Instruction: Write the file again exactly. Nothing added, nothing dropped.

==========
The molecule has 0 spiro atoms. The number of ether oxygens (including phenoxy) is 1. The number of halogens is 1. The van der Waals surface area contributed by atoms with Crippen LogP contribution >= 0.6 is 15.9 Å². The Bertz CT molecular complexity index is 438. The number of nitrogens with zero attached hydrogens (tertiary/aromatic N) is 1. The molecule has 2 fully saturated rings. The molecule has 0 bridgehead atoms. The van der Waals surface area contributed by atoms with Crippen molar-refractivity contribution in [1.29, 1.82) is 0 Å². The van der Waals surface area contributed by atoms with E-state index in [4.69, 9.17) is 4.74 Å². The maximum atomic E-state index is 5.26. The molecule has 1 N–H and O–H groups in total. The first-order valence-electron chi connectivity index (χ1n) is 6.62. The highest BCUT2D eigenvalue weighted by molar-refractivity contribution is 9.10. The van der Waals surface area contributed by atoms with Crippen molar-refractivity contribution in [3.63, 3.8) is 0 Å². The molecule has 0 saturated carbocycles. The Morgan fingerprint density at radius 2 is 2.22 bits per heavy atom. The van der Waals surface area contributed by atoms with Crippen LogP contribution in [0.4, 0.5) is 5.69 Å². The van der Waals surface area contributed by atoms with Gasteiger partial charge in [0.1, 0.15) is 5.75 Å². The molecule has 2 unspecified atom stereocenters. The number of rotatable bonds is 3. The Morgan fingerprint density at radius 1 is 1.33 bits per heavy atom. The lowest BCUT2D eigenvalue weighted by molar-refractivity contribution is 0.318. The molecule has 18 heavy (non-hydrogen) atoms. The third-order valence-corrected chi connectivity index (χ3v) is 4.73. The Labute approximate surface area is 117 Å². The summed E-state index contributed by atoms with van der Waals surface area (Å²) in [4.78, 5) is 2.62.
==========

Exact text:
The molecule has 0 spiro atoms. The number of ether oxygens (including phenoxy) is 1. The number of halogens is 1. The van der Waals surface area contributed by atoms with Crippen LogP contribution >= 0.6 is 15.9 Å². The Bertz CT molecular complexity index is 438. The number of nitrogens with zero attached hydrogens (tertiary/aromatic N) is 1. The molecule has 2 fully saturated rings. The molecule has 0 bridgehead atoms. The van der Waals surface area contributed by atoms with Crippen molar-refractivity contribution in [1.29, 1.82) is 0 Å². The van der Waals surface area contributed by atoms with E-state index in [4.69, 9.17) is 4.74 Å². The maximum atomic E-state index is 5.26. The molecule has 1 N–H and O–H groups in total. The first-order valence-electron chi connectivity index (χ1n) is 6.62. The highest BCUT2D eigenvalue weighted by molar-refractivity contribution is 9.10. The van der Waals surface area contributed by atoms with Crippen molar-refractivity contribution in [3.63, 3.8) is 0 Å². The molecule has 0 saturated carbocycles. The Morgan fingerprint density at radius 2 is 2.22 bits per heavy atom. The van der Waals surface area contributed by atoms with Crippen LogP contribution in [0.4, 0.5) is 5.69 Å². The van der Waals surface area contributed by atoms with Gasteiger partial charge in [0.1, 0.15) is 5.75 Å². The molecule has 2 unspecified atom stereocenters. The number of rotatable bonds is 3. The Morgan fingerprint density at radius 1 is 1.33 bits per heavy atom. The lowest BCUT2D eigenvalue weighted by molar-refractivity contribution is 0.318. The molecule has 18 heavy (non-hydrogen) atoms. The third-order valence-corrected chi connectivity index (χ3v) is 4.73. The Labute approximate surface area is 117 Å². The summed E-state index contributed by atoms with van der Waals surface area (Å²) in [4.78, 5) is 2.62.